Mutual Aid and the Enjoyment of Life

“Life in North Beach was the closest thing to marvelous anarchy it has ever been my pleasure to enjoy. Despite battles with landlords, harassment by tourists, and mounting police terror, the Beats and their allies – old time hoboes, jazz musicians, oyster pirates, prostitutes, drug addicts, winos, homosexuals, bums and other outcasts – maintained a vital community based on mutual aid, and in which being different was an asset rather than a liability. In this community made up of people of many different races and nationalities, the practice of equality and solidarity was second nature. Almost everyone was poor, but no one went hungry, and newcomers had no trouble finding places to stay. In North Beach, 1960, what mattered most was poetry, freedom, creativity and having a good time.”Franklin Rosemont, Dancing in the Streets

 

    I do not believe that there is any inherent purpose to the universe or to life. Rather I see them as accidents, potentially delightful accidents. With that in mind, the only reason I see for living is to enjoy life to the fullest extent possible. Yet I think we would all agree that there is much in this world that gets in the way of enjoying life. Among other things, there is a social reality that imposes prohibits many enjoyments and tries to put price-tags on the rest. An individual can only live a life of full enjoyment in opposition to such a world. This is why I am an anarchist and have been one for more than thirty years.

    In pursuing the enjoyment of life against this world of proscriptions and imposed price-tags, I have lived on the margins of society, as an outsider. It has often not been easy. But at various times I have found others with whom to share my ongoing battle to create my life on my own terms. Friends, comrades, accomplices pursuing our dreams together, finding ways to make them interweave, what we created, how consciously we created and how far it went in creating our dreams and desires has varied, but if others surrendered their dreams over time, I have never given up my pursuit of a life on enjoyment and rebellion. One of the most outstanding periods of my life happened in Portland in the early 1990s. In many ways, what I experienced with specific friends and the networks we developed is reminiscent of Rosemont’s description of North Beach in 1960.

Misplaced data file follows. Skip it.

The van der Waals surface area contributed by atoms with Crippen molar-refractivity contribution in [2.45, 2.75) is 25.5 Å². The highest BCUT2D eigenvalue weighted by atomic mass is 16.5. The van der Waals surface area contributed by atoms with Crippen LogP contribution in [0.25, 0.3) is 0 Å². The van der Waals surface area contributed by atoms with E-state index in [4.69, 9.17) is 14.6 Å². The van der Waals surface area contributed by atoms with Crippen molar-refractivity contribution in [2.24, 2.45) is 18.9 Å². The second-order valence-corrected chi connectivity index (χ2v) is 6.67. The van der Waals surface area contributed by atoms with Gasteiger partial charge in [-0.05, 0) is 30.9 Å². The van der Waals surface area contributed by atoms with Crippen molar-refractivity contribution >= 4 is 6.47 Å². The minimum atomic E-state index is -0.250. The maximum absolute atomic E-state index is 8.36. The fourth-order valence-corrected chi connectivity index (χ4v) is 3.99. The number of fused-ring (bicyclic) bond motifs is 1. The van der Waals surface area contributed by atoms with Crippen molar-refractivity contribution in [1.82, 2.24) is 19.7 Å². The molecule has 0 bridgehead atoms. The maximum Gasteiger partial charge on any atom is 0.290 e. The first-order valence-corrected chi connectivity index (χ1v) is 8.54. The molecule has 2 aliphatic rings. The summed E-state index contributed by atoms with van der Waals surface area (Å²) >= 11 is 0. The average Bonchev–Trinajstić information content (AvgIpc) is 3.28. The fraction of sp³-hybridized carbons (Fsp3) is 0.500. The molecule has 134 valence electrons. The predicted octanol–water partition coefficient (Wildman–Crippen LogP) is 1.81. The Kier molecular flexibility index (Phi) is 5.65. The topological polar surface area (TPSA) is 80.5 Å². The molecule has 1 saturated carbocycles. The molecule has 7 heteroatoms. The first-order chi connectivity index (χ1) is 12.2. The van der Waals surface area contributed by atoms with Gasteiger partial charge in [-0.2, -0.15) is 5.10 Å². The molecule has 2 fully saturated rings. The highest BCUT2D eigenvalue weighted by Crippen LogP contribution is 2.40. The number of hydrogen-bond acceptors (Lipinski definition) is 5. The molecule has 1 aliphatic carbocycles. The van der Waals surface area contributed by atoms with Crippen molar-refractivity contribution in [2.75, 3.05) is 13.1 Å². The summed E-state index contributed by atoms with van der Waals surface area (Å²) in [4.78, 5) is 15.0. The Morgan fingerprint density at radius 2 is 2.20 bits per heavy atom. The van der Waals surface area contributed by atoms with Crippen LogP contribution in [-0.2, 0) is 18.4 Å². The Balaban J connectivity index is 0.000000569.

I moved to Portland at the end of 1991. There I met several people who were to be my closest companions and accomplices for the next few years. A few of them continue to be among my best friends to this day. While each of us had various ways of bringing in the money that we needed to get by, this aspect of our lives was always kept subordinate to our enjoyment, our revolt and our projects. Not everyone among our little group of friends was an anarchist, but everyone, at least for the time, had an irrepressible lust for life that couldn’t help but express itself in rebellious way in this society. Our life together involved endless adventures: theft, travels, small attacks against various manifestations of the world we hated, public playful disruptions of daily life. We had time for all of this, because without thought we simply shared the necessities of life. Our friendship and shared adventures created a spontaneous mutuality.

     A typical adventure happened one May Day. We wandered around downtown Portland through the business district playing improvised noise on various instruments, handing out flyers inviting people to come join us for an afternoon picnic rather than going back to work. We had stolen a fairly good supply of food and beer – quite a bit more than we ourselves needed. We had a delightful time and received many positive responses (from smiles to “thumbs-up” gestures to encouraging comments), but I don’t recall anyone else having the courage to take the afternoon off and join our picnic. Still we had a delightful time, and this event is reflective of the sort of life we chose to live together.